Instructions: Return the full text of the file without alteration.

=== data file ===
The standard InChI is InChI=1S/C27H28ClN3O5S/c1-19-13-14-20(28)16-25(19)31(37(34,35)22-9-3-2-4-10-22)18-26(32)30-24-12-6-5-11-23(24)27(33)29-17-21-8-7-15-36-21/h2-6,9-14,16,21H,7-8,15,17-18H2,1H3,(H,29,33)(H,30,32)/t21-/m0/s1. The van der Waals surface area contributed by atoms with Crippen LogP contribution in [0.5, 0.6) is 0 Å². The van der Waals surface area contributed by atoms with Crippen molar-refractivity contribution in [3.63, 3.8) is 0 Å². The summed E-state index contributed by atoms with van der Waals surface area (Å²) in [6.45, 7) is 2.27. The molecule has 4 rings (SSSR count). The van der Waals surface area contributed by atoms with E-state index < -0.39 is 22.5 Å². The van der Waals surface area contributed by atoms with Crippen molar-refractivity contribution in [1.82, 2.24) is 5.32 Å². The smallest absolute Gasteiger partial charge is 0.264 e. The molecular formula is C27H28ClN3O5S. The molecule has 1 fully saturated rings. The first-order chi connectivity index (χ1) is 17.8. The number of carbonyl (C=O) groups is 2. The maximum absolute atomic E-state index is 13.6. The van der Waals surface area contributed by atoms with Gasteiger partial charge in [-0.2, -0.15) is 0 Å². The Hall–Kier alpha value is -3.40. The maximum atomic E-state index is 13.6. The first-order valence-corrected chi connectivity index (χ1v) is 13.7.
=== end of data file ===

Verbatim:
The standard InChI is InChI=1S/C27H28ClN3O5S/c1-19-13-14-20(28)16-25(19)31(37(34,35)22-9-3-2-4-10-22)18-26(32)30-24-12-6-5-11-23(24)27(33)29-17-21-8-7-15-36-21/h2-6,9-14,16,21H,7-8,15,17-18H2,1H3,(H,29,33)(H,30,32)/t21-/m0/s1. The van der Waals surface area contributed by atoms with Crippen LogP contribution in [0.5, 0.6) is 0 Å². The van der Waals surface area contributed by atoms with Crippen molar-refractivity contribution in [3.63, 3.8) is 0 Å². The summed E-state index contributed by atoms with van der Waals surface area (Å²) in [6.45, 7) is 2.27. The molecule has 4 rings (SSSR count). The van der Waals surface area contributed by atoms with E-state index < -0.39 is 22.5 Å². The van der Waals surface area contributed by atoms with Crippen molar-refractivity contribution in [1.82, 2.24) is 5.32 Å². The smallest absolute Gasteiger partial charge is 0.264 e. The molecular formula is C27H28ClN3O5S. The molecule has 1 fully saturated rings. The first-order chi connectivity index (χ1) is 17.8. The number of carbonyl (C=O) groups is 2. The maximum absolute atomic E-state index is 13.6. The van der Waals surface area contributed by atoms with Gasteiger partial charge in [-0.2, -0.15) is 0 Å². The Hall–Kier alpha value is -3.40. The maximum atomic E-state index is 13.6. The first-order valence-corrected chi connectivity index (χ1v) is 13.7.